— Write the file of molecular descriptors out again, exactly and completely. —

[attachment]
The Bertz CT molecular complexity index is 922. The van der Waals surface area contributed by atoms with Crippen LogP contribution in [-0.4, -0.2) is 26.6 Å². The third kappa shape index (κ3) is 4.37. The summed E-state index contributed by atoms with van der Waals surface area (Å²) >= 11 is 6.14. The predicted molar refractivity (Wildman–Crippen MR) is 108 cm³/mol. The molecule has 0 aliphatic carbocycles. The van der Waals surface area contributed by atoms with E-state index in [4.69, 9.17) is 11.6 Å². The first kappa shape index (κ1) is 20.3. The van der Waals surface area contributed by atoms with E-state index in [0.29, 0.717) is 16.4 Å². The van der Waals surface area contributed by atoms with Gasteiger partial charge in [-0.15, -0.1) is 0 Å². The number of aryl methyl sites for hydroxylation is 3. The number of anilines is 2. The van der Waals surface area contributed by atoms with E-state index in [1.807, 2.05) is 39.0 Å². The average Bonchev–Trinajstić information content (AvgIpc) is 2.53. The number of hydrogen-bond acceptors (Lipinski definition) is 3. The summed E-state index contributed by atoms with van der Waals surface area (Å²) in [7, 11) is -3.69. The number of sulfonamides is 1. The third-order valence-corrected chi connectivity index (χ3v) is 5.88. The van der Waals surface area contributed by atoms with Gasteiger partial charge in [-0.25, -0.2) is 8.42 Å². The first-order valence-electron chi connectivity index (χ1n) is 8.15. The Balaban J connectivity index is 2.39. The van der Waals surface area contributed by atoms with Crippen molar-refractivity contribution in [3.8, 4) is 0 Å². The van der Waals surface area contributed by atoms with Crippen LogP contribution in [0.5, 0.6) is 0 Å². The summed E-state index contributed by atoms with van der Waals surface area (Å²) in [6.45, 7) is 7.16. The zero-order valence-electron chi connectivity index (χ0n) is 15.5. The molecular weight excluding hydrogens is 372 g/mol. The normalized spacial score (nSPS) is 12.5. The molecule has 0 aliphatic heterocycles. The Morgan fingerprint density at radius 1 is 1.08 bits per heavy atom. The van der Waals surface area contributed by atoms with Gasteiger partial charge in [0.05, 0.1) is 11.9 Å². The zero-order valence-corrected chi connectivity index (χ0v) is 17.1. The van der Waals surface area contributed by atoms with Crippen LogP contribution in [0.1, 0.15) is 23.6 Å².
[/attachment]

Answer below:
The Bertz CT molecular complexity index is 922. The van der Waals surface area contributed by atoms with Crippen LogP contribution in [-0.4, -0.2) is 26.6 Å². The third kappa shape index (κ3) is 4.37. The summed E-state index contributed by atoms with van der Waals surface area (Å²) >= 11 is 6.14. The predicted molar refractivity (Wildman–Crippen MR) is 108 cm³/mol. The molecule has 0 aliphatic carbocycles. The van der Waals surface area contributed by atoms with E-state index in [4.69, 9.17) is 11.6 Å². The first kappa shape index (κ1) is 20.3. The van der Waals surface area contributed by atoms with E-state index in [0.29, 0.717) is 16.4 Å². The van der Waals surface area contributed by atoms with Gasteiger partial charge in [-0.15, -0.1) is 0 Å². The number of aryl methyl sites for hydroxylation is 3. The number of anilines is 2. The van der Waals surface area contributed by atoms with E-state index in [1.807, 2.05) is 39.0 Å². The average Bonchev–Trinajstić information content (AvgIpc) is 2.53. The number of hydrogen-bond acceptors (Lipinski definition) is 3. The summed E-state index contributed by atoms with van der Waals surface area (Å²) in [7, 11) is -3.69. The number of sulfonamides is 1. The third-order valence-corrected chi connectivity index (χ3v) is 5.88. The van der Waals surface area contributed by atoms with Gasteiger partial charge in [-0.25, -0.2) is 8.42 Å². The first-order valence-electron chi connectivity index (χ1n) is 8.15. The Balaban J connectivity index is 2.39. The van der Waals surface area contributed by atoms with Crippen molar-refractivity contribution in [3.8, 4) is 0 Å². The van der Waals surface area contributed by atoms with Crippen LogP contribution in [0.5, 0.6) is 0 Å². The summed E-state index contributed by atoms with van der Waals surface area (Å²) in [6.45, 7) is 7.16. The zero-order valence-electron chi connectivity index (χ0n) is 15.5. The molecular weight excluding hydrogens is 372 g/mol. The normalized spacial score (nSPS) is 12.5. The molecule has 0 aliphatic heterocycles. The Morgan fingerprint density at radius 1 is 1.08 bits per heavy atom. The van der Waals surface area contributed by atoms with Gasteiger partial charge in [0.05, 0.1) is 11.9 Å². The zero-order valence-corrected chi connectivity index (χ0v) is 17.1. The van der Waals surface area contributed by atoms with Crippen LogP contribution in [0.1, 0.15) is 23.6 Å².